Implications of the Findings and Prospects for Further Coordination

Implications of the Findings and Prospects for Further Coordination

DOI: 10.4018/978-1-4666-3643-9.ch013
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Abstract

This last chapter summarizes the most important findings from the previous chapters of this book. It places emphasis on fragmentation and scatted decisions as likely sources of economic and social inefficiencies when externalities or interdependencies are present. Coordination, including government interventions, is underlined to be the means for re-establishing economic and social benefits. In this context, new technologies and especially ICTs can be important inputs for better coordination and enhancement of the levels of the overall social benefits. However, further research is needed to identify the levels of causality besides all the factors that influence the access to health, education, and socioeconomic outcomes in different contexts and situations. The economies in the South Mediterranean Countries (SMC), Middle East, and North Africa, besides the Arab countries are shown having to account for further interdependencies between health, education, and the socioeconomic situations. The roles and impacts of ICTs are found to be promising for the achievement of higher socioeconomic performances.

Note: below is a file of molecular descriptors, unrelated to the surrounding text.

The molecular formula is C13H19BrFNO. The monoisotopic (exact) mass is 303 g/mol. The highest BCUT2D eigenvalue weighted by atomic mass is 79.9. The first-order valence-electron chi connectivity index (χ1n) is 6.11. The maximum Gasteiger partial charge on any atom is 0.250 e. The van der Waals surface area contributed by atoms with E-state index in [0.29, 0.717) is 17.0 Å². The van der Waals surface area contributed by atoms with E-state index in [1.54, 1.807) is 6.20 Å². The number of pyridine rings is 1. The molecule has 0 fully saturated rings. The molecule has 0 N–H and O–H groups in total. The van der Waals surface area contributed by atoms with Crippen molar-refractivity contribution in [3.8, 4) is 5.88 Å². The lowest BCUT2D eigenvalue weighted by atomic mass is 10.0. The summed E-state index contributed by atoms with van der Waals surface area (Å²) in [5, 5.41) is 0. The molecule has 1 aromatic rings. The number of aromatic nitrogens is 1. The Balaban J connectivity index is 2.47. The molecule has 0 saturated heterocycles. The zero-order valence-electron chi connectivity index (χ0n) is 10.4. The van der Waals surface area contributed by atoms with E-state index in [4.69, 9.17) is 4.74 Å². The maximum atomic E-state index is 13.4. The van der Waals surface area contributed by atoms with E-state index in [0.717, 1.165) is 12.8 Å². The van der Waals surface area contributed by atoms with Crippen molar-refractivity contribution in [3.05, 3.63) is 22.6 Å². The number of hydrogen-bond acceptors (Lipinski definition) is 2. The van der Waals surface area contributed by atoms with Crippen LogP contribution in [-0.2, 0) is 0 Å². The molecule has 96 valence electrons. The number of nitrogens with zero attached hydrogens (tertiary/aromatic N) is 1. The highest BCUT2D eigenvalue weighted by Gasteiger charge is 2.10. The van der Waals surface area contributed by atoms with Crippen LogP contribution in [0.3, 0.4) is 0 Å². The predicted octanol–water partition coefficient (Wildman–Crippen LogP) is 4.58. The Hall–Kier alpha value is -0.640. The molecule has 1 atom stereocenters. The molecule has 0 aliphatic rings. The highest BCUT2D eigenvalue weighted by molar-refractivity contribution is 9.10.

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Findings And Implications

This part summarizes the most important results attained. Achievements include the results that are directly related to the topic at hand. As fragmentation is most of the time found to be inducing inefficient outcomes in the presence of externalities and interdependencies, coordination is then provided as a corrective measure. While it is recognized in the economic literature, that government intervention is the major way to reduce market failures, coordination in general can re-establish the economic and social optima. However, new technologies can provide important inputs for this coordination.

Emphasis is also placed on the role of local development in relation to the existence of interdependencies and on the central importance of health and education. The need for further transversal and horizontal economic and social policies is also discussed.

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